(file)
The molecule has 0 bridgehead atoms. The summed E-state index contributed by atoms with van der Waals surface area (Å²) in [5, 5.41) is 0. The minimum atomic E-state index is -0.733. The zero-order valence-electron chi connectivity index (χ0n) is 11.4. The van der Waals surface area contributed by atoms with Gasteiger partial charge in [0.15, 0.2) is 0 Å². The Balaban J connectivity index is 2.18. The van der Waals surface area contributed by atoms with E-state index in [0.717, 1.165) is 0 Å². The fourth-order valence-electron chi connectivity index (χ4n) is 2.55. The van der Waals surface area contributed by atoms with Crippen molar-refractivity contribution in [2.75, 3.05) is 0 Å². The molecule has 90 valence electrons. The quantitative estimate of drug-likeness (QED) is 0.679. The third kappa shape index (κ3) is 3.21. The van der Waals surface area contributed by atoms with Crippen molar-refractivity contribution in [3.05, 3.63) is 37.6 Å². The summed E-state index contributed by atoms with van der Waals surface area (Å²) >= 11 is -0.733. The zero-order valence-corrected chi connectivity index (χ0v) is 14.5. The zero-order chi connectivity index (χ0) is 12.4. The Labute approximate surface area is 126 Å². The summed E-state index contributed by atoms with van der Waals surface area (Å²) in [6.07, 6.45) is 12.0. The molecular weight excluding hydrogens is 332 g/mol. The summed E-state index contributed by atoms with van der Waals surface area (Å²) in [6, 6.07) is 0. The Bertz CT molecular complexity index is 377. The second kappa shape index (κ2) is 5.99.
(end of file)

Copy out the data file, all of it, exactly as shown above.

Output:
The molecule has 0 bridgehead atoms. The summed E-state index contributed by atoms with van der Waals surface area (Å²) in [5, 5.41) is 0. The minimum atomic E-state index is -0.733. The zero-order valence-electron chi connectivity index (χ0n) is 11.4. The van der Waals surface area contributed by atoms with Gasteiger partial charge in [0.15, 0.2) is 0 Å². The Balaban J connectivity index is 2.18. The van der Waals surface area contributed by atoms with E-state index in [0.717, 1.165) is 0 Å². The fourth-order valence-electron chi connectivity index (χ4n) is 2.55. The van der Waals surface area contributed by atoms with Crippen molar-refractivity contribution in [2.75, 3.05) is 0 Å². The molecule has 90 valence electrons. The quantitative estimate of drug-likeness (QED) is 0.679. The third kappa shape index (κ3) is 3.21. The van der Waals surface area contributed by atoms with Crippen molar-refractivity contribution in [3.05, 3.63) is 37.6 Å². The summed E-state index contributed by atoms with van der Waals surface area (Å²) >= 11 is -0.733. The zero-order valence-corrected chi connectivity index (χ0v) is 14.5. The zero-order chi connectivity index (χ0) is 12.4. The Labute approximate surface area is 126 Å². The summed E-state index contributed by atoms with van der Waals surface area (Å²) in [6.07, 6.45) is 12.0. The molecular weight excluding hydrogens is 332 g/mol. The summed E-state index contributed by atoms with van der Waals surface area (Å²) in [6, 6.07) is 0. The Bertz CT molecular complexity index is 377. The second kappa shape index (κ2) is 5.99.